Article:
For many people, the benefits of energy healing practices like Reiki are immeasurable. But in a recent study, scientists attempted to do just that: Measure (and confirm) the energy transfer which takes place during a typical Reiki session. Reiki is an ancient practice of energy healing that first rose to fame in Japan during the 1800’s — but different takes on energy healing have existed for centuries. Now, scientists seek to confirm what the healers of the past already knew.
Reiki advocates say that the practice keys in on the flow of universal energy and that Reiki practitioners can transfer energy to their patients by channeling it through their hands. MedicalNewsToday.com reports that at least 60 hospitals in the United States offer Reiki therapy to their patients. Survey data suggests that over a million people will try Reiki or a similar therapy in a given year. Despite the naysayers in “modern” medicine, Reiki continues to grow in popularity.
Maria Kuman, Ph.D. at the Holistic Research Institute in Knoxville, Tennessee, recently conducted a study to analyze the potential energy transfers that occur during a Reiki healing session. Kuman herself admits that was she was more than skeptical at the notion of real energy transfers taking place. To conduct her research, Kuman created and patented highly sensitive equipment in order to measure the energy of Reiki practitioners and their patients during practice.
Kuman reports that their results showed that Reiki healers do not lose their own energy while healing. In fact, her equipment showed that there was an increase in energy for the healers, as well as their patients. “This proved the Reiki Masters right when claiming that by healing others they heal themselves,” she notes.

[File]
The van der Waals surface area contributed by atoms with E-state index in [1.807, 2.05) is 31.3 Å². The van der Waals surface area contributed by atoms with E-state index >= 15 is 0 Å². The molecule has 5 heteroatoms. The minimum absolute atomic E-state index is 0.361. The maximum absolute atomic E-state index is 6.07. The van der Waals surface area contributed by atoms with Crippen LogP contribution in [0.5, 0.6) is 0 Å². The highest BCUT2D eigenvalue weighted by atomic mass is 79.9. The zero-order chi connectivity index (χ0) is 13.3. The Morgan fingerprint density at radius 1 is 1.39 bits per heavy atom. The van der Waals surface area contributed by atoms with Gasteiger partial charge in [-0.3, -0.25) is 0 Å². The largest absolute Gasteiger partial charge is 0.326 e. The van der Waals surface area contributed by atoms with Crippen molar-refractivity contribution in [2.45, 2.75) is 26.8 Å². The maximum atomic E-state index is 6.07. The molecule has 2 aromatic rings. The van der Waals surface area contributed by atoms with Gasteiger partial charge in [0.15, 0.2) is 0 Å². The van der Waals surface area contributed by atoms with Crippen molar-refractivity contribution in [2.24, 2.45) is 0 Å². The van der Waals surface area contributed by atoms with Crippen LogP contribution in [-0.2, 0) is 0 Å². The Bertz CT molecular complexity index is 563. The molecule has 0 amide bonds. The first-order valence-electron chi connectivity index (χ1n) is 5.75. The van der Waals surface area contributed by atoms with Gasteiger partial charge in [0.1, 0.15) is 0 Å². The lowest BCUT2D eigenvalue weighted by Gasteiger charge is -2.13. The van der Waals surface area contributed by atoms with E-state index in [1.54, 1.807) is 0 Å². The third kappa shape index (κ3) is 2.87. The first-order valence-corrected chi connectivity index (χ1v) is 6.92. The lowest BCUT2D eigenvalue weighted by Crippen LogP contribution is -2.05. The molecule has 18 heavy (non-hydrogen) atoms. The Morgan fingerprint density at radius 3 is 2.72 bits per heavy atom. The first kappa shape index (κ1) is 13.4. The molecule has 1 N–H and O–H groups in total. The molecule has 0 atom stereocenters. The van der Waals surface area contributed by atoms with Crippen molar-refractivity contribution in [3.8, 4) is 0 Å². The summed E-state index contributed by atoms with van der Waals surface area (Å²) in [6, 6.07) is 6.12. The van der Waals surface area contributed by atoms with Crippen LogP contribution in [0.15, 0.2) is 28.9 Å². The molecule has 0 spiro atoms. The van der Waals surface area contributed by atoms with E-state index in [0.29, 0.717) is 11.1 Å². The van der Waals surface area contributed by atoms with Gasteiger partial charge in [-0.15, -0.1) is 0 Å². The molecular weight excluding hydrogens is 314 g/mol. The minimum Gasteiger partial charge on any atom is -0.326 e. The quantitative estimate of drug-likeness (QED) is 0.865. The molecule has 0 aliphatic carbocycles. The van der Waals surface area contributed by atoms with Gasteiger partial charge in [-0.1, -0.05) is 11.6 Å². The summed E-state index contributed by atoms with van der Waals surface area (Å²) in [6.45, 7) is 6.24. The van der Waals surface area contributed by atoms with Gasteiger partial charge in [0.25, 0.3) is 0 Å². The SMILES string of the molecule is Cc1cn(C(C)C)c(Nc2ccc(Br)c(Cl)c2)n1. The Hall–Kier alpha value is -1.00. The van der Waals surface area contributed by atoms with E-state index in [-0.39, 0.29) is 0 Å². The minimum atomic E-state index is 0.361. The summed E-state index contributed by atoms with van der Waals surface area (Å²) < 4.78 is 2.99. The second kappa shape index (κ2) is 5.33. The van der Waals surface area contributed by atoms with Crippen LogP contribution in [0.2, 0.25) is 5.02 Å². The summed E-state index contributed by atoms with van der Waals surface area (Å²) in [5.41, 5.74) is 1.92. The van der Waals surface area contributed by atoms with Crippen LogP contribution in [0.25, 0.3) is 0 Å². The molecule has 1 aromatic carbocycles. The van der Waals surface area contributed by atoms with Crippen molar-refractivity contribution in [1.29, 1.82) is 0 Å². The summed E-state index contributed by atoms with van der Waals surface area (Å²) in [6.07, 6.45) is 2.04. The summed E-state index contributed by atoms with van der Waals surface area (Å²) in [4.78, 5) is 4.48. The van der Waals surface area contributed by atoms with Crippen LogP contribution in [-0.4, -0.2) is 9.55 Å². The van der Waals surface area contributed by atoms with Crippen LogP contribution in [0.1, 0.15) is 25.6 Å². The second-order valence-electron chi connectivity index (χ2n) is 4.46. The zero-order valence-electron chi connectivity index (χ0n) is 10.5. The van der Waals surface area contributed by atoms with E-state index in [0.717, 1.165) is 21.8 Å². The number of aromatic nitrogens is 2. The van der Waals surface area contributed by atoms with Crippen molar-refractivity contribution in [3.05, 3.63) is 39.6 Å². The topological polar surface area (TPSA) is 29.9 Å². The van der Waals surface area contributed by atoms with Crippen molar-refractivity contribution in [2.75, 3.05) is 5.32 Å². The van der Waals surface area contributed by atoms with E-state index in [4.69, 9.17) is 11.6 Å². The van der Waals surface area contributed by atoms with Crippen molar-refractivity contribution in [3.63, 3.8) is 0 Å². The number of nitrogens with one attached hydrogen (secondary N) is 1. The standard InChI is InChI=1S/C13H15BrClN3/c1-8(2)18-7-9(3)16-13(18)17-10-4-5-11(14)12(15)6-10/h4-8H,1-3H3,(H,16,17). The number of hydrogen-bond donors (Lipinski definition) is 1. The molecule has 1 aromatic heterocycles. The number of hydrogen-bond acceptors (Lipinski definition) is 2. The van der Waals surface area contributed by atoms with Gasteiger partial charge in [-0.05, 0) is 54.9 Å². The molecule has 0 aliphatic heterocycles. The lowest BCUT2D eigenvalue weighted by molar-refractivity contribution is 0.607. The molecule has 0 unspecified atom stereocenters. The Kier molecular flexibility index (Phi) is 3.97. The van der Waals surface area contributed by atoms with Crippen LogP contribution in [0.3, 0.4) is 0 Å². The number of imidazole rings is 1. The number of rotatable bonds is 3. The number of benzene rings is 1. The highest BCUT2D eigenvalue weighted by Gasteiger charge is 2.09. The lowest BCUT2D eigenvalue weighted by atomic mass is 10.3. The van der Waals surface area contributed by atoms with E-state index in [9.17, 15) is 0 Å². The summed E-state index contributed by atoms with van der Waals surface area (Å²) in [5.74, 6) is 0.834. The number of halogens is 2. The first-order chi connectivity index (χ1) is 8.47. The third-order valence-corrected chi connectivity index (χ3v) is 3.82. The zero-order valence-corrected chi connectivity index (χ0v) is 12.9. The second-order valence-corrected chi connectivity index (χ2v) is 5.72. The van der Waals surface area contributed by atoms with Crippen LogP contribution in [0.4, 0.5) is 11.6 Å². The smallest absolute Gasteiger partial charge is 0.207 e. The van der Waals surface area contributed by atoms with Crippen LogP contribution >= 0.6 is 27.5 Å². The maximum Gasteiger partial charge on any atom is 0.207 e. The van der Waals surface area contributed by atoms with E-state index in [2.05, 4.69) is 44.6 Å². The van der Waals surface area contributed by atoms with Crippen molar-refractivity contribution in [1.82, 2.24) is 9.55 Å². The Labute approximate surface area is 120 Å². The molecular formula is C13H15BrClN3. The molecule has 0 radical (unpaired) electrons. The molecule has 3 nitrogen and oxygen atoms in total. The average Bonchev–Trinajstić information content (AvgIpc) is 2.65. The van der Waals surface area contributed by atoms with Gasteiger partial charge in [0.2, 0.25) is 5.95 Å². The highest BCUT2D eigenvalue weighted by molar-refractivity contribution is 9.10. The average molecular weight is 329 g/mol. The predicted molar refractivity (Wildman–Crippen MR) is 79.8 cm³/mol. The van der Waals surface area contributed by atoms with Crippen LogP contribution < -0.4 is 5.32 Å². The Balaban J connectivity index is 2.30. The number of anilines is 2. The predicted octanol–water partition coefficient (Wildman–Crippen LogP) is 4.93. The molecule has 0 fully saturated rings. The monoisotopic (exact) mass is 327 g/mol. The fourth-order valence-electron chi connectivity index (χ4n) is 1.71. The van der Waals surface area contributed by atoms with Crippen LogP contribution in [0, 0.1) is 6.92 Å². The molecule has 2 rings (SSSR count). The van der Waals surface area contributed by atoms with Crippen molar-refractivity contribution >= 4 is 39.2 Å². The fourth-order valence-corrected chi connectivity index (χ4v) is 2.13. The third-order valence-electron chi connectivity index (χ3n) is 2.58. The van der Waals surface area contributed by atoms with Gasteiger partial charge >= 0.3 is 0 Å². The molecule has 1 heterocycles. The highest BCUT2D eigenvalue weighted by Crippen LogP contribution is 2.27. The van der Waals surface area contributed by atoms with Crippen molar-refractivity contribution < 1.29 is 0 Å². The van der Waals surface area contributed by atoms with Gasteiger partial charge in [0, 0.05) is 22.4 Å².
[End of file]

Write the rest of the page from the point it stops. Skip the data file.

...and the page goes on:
She explained further, “There could be only one explanation to this – the Reiki healers are not using their own body energy to heal. The fact that their energies have increased after healing and their energetic balance has improved means that there is a third source of energy, from which they draw. ”
To that end, Kuman contends that energy healing could be especially useful for disease prevention, by addressing energy imbalances before they lead to illness. Kuman also notes that the practice of acupuncture may offer similar benefits to Reiki, particularly regarding disease prevention.
Previous reports have also touched on the benefits of Reiki — though conclusive science is hard to come by, that hasn’t stopped anyone from enjoying the practice and its offerings. Even the National Institutes of Health have admitted that studies featuring Reiki for conditions like pain, cancer and depression have shown that the practice may help patients manage their symptoms.
Science continues to confirm the value of so-called alternative medicine, especially when it comes to long-held traditional practices like Reiki, acupuncture and other energy-balancing practices. Herbal and plant medicines have also grown to fame in recent years.
Turmeric, for example, has been enjoying the spotlight recently. Earlier this year, Mike Adams reported on an amazing case where a 67-year-old woman had cured her stage-3 myeloma cancer with nothing more than curcumin capsules. Curcumin is a compound found in turmeric that’s highly regarded for its medicinal value — and it’s now quite clear as to why. After rounds of chemotherapy and other grueling treatments failed, curcumin worked.
While mainstream medicine continues to lag behind, alternative medicine shines.
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